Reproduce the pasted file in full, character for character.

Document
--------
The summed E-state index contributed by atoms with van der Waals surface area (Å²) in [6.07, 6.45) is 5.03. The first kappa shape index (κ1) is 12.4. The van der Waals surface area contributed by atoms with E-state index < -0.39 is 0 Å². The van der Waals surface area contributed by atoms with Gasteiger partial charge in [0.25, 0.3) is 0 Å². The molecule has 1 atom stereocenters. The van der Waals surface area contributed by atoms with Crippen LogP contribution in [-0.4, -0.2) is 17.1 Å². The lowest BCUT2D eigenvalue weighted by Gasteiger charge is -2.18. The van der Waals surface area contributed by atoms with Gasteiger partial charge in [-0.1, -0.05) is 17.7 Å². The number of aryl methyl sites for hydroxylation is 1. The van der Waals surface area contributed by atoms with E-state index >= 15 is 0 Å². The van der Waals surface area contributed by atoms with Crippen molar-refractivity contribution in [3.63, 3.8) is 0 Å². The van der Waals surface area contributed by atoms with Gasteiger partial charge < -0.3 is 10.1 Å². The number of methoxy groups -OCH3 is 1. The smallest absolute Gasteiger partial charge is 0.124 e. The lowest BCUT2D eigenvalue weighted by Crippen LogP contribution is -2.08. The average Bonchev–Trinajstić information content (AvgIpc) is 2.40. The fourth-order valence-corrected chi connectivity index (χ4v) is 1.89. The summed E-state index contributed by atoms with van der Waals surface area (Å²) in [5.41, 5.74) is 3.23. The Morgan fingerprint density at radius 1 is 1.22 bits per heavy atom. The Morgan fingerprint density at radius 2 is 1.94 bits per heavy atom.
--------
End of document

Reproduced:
The summed E-state index contributed by atoms with van der Waals surface area (Å²) in [6.07, 6.45) is 5.03. The first kappa shape index (κ1) is 12.4. The van der Waals surface area contributed by atoms with E-state index < -0.39 is 0 Å². The van der Waals surface area contributed by atoms with Gasteiger partial charge in [0.25, 0.3) is 0 Å². The molecule has 1 atom stereocenters. The van der Waals surface area contributed by atoms with Crippen LogP contribution in [-0.4, -0.2) is 17.1 Å². The lowest BCUT2D eigenvalue weighted by Gasteiger charge is -2.18. The van der Waals surface area contributed by atoms with Gasteiger partial charge in [-0.1, -0.05) is 17.7 Å². The number of aryl methyl sites for hydroxylation is 1. The van der Waals surface area contributed by atoms with E-state index >= 15 is 0 Å². The van der Waals surface area contributed by atoms with Crippen molar-refractivity contribution in [3.63, 3.8) is 0 Å². The van der Waals surface area contributed by atoms with Gasteiger partial charge < -0.3 is 10.1 Å². The number of methoxy groups -OCH3 is 1. The smallest absolute Gasteiger partial charge is 0.124 e. The lowest BCUT2D eigenvalue weighted by Crippen LogP contribution is -2.08. The average Bonchev–Trinajstić information content (AvgIpc) is 2.40. The fourth-order valence-corrected chi connectivity index (χ4v) is 1.89. The summed E-state index contributed by atoms with van der Waals surface area (Å²) in [5.41, 5.74) is 3.23. The Morgan fingerprint density at radius 1 is 1.22 bits per heavy atom. The Morgan fingerprint density at radius 2 is 1.94 bits per heavy atom.